Bankruptcy stops most collection efforts. There’s an automatic stay, an injunction, as soon as the case is filed. Then there is the discharge injunction, when the case is over. Those are the core protections you want and get by filing the bankruptcy case. That’s why you do it, right? The harassment is out of control. You’ve been pushed to the edge, and beyond.
But violations occur. Some creditors are careless, while others are reckless or just plain evil. Either way, you might still be harassed after your case is filed. That’s wrong. And you can get paid for being harassed.
When caught, a creditor may negotiate a settlement and want confidentiality. It doesn’t want the world to know that it’s evil, or it just doesn’t want to encourage more claims against it for its bad behavior.
Confidentiality of these settlement agreements in a bankruptcy case is not allowed in Massachusetts. The recent In re Blake decision came down heavily on the side of transparency, of public disclosure for the entire bankruptcy process (excepting certain privacy issues). The court ruled that a settlement of a bankruptcy violation is far different from private parties compromising a claim with private dollars. The public has a great stake in the integrity of the workings of its bankruptcy system. The people have a right to know.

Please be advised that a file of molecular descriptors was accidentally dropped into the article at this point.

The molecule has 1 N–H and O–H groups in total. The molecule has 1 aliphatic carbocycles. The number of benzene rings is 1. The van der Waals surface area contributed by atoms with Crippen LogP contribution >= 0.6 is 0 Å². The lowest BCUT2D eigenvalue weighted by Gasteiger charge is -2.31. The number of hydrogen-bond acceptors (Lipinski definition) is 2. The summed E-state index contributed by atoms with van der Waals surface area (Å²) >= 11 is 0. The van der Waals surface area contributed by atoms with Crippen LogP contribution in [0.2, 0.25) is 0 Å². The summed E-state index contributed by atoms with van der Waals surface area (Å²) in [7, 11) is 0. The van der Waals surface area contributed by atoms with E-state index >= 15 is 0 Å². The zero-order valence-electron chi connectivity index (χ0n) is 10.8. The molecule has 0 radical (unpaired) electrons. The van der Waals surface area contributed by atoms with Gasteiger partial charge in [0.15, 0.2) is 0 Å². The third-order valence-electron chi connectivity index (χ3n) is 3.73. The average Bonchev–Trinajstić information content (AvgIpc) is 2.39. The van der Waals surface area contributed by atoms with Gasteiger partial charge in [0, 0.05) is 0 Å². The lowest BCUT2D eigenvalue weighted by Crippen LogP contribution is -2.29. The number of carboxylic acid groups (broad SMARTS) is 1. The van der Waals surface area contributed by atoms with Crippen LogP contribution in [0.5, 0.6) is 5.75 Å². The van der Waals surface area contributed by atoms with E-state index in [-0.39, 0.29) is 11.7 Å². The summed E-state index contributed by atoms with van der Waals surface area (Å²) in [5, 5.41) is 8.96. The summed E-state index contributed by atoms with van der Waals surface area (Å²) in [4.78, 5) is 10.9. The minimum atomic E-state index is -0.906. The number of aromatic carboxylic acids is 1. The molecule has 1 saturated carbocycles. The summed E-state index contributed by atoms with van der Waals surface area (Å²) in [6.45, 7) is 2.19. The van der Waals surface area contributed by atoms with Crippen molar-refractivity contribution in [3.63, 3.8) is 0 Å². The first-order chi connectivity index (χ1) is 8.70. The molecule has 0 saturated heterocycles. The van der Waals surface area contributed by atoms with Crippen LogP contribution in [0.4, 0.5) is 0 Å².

The court exercised discretion and did not require public filing of the settlement agreement. It required the amount paid to be announced in open court and it refused to redact a later transcript request of that hearing.
This shouldn’t make settlements more difficult. Without a settlement, the violating creditor will have to pay far more in attorney fees – and for both sides if it loses. Avoiding unnecessary costs is the overriding business judgment.
Wrongdoing creditors can no longer hide under rocks. Debtors and the public alike are better served by bringing these violations to light.
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Last modified: May 27, 2011